Martha Cooper in Prague / The Files
In her first years documenting the New York graffiti scene in the late 1970s, Martha Cooper was something of an outsider. Yet it’s easy to see why Cooper’s subjects took to the small woman from Baltimore, who stumbled upon an underground art movement on the streets of Manhattan’s Lower East Side between assignments for the The New York Post.
At the opening-night party for “The Martha Cooper Files,” her new exhibition at Trafačka’s Trafo Gallery, the 70-year-old photographer, dressed in an “I (Heart) Graffiti” T-shirt, grinned and waved to her hundreds of fans and their smart phones – brandishing her own, to document the event on her Instagram feed. Asked later about the event’s enormous turnout, Cooper called it “heartwarming – I mean, what more could anybody want, really?”
The Martha Cooper Files
Where: Trafo Gallery, Kurta Konráda 1, Prague 9
When: Open Tues.-Sun., 3-7 p.m. Ends May 17
“The Martha Cooper Files,” which runs through May 17, puts Cooper’s good humor on display. The exhibit features some of Cooper’s best-known photographs and spans her career from the late 1970s and the emergence of hip-hop culture until today.
Cooper says she hasn’t found a single use of the term hip-hop in print before 1982. “I didn’t think, ‘Oh, I’m photographing hip-hop’,” she explains. “I was following … particular kids and happened to photograph what turned into hip-hop.”
Hung from silver clips on two floors of the gallery, the photographs document the swift evolution of hip-hop from an unnamed, and illicit, culture to a New York trend to an international phenomenon. Though Cooper holds a degree in anthropology, the photographs are a testament, not to an ethnographer accessing a culture outside her own, but rather to a community embracing its enthusiastic documentarian.
Cooper’s career owes much to a chain of serendipitous encounters. While shooting a series on children at play on New York’s Lower East Side, Cooper met a 14-year-old boy, the “writer” HE3 – the term writer referring to an artist who “writes” his (or, less frequently, her) name, or “tag,” in public spaces. He showed her his sketchbook and asked her why she didn’t photograph graffiti. HE3 introduced Cooper to Dondi, whom the photographer calls a “king” of the scene, and Cooper later accompanied him to paint a subway car, she herself providing some of the paint.
Following her meeting with Dondi, Cooper was befriended by other writers in the community and accompanied them to train yards to document the way they worked.
“I am more interested in the process of painting than I am in the finished [product],” Cooper says, and admits, in a low voice: “I kind of had to learn to like the art.”
Yet she speaks of the writers and their “youth culture” with undeniable respect. “They were using modern materials, and they rejected existing culture,” Cooper says. “And it really didn’t have to do with whether they were rich or poor or white or black or Hispanic; it was always universal. It had to do with skills.”
While Cooper documented the writers at work, another urban photographer, Henry Chalfant, was photographing the art itself, working quickly to capture photos of subway cars that, when he pieced the negatives together, would create composite images of their painted exteriors. The writers introduced Chalfant and Cooper to each other, and the two collaborated on Subway Art, the 1984 book now considered the bible of the graffiti art movement.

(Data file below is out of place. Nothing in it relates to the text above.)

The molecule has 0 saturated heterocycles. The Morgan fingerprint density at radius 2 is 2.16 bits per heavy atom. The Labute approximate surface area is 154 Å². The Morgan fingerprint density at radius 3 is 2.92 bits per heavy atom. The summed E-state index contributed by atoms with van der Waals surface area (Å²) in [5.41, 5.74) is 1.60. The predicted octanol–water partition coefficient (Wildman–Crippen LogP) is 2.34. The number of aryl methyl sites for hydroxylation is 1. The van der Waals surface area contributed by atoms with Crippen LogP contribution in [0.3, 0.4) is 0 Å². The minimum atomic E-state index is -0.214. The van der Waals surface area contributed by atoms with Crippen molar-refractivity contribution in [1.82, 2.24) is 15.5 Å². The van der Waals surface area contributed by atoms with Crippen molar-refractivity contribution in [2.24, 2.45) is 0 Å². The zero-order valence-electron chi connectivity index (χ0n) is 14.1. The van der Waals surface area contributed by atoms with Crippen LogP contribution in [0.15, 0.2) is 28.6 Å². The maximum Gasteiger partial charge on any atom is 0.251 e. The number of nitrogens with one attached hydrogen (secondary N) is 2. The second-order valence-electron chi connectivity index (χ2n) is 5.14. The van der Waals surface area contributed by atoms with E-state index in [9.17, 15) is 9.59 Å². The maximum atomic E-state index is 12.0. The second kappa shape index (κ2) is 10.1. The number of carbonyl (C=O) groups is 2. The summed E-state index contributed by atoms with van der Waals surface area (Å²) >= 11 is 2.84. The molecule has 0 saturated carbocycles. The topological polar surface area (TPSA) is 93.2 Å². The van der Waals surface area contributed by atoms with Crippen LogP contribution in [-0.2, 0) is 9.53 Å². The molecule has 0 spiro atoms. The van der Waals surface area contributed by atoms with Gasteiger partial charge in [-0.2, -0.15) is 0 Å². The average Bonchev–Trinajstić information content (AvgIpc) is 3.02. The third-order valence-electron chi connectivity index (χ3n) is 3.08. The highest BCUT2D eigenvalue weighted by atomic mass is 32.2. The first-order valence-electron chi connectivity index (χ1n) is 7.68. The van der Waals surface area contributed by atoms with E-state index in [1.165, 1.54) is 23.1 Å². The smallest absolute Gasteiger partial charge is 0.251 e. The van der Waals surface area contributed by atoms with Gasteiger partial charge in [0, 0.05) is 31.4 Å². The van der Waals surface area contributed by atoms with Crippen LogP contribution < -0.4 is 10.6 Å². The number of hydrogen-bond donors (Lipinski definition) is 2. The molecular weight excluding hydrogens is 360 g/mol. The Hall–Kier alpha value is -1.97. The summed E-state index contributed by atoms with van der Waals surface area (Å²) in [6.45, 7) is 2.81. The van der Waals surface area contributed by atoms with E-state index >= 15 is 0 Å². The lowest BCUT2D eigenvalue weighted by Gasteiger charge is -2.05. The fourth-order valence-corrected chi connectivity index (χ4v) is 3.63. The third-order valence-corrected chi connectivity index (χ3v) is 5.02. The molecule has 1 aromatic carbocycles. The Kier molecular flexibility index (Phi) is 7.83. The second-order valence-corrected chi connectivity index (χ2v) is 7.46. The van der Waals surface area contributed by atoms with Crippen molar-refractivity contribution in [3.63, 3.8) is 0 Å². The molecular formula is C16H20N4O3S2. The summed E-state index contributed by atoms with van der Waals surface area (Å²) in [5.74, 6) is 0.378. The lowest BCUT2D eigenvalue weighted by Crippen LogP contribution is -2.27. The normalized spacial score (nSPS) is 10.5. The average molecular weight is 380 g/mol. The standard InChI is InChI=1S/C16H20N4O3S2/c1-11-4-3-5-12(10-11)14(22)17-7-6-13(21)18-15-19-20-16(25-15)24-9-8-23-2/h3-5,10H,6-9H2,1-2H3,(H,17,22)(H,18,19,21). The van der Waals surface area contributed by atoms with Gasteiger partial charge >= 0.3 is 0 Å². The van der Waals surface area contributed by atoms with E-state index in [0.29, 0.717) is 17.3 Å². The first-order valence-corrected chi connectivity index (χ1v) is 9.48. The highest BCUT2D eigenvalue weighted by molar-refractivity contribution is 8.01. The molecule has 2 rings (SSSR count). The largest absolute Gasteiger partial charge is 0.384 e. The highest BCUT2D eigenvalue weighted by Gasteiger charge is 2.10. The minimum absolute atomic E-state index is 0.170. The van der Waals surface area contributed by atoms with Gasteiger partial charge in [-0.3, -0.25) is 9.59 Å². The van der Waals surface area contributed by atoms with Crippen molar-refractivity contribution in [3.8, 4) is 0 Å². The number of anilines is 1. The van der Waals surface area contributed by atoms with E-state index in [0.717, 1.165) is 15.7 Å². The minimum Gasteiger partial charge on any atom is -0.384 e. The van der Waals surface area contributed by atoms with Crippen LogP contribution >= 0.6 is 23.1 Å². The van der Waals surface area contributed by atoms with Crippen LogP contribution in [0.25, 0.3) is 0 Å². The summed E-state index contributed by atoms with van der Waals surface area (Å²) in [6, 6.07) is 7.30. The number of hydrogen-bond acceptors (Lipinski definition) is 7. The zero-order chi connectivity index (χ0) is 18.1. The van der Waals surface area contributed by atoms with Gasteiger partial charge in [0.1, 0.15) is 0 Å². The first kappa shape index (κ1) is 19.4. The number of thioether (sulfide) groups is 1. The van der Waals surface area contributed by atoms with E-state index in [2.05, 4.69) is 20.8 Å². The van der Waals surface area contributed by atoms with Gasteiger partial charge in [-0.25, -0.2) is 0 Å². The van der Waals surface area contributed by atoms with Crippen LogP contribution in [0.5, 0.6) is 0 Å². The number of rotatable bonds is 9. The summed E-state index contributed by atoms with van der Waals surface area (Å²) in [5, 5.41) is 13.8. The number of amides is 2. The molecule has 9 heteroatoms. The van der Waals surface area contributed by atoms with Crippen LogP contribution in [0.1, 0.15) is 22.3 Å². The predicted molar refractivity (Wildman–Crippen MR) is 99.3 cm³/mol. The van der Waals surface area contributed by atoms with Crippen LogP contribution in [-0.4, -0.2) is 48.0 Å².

“I never got caught,” Cooper confides in a whisper, as if New York cops were lurking somewhere in the gallery. But the illegality of the work appealed to her, and she kept her New York Post press pass at hand, in case she and the writers ran into trouble.
“I would tell [the writers], ‘You run away, and I’ll just try to argue my way out of this,’ ” she recalls.
In the nearly 30 years since the publication of Subway Art, Cooper has remained loyal to the subjects of graffiti and hip-hop culture, but her palette has changed. During a trip to South Africa, to photograph street life in Johannesburg’s Soweto, Cooper was struck by the similarities it shared with Sowebo, the southwestern district of her native Baltimore. She now takes a bus from Manhattan to Baltimore almost every other weekend to photograph street life in the area for a project combining work from both places. Cooper also has a continued interest in documenting the work of female artists who manage to break into the boys’ club of hip-hop.
After giving a guided tour of the show, Cooper smiled and shook hands with the many visitors seeking an autograph, each of which she adorned with a cartoon drawing of an SLR camera. It was clear that not only has Cooper learned to like the art, but she herself has become adored by those who love it.
For her 70th birthday this March, and in repayment for her tireless documentation of their art, New York writers painted a mural of Cooper’s nickname, Marty: “Thanks to you our work survives!” the wall read. Touched, Cooper captured the mural on camera before the work, like most of the others she has documented, disappeared.
Morgan Childs can be reached at firstname.lastname@example.org
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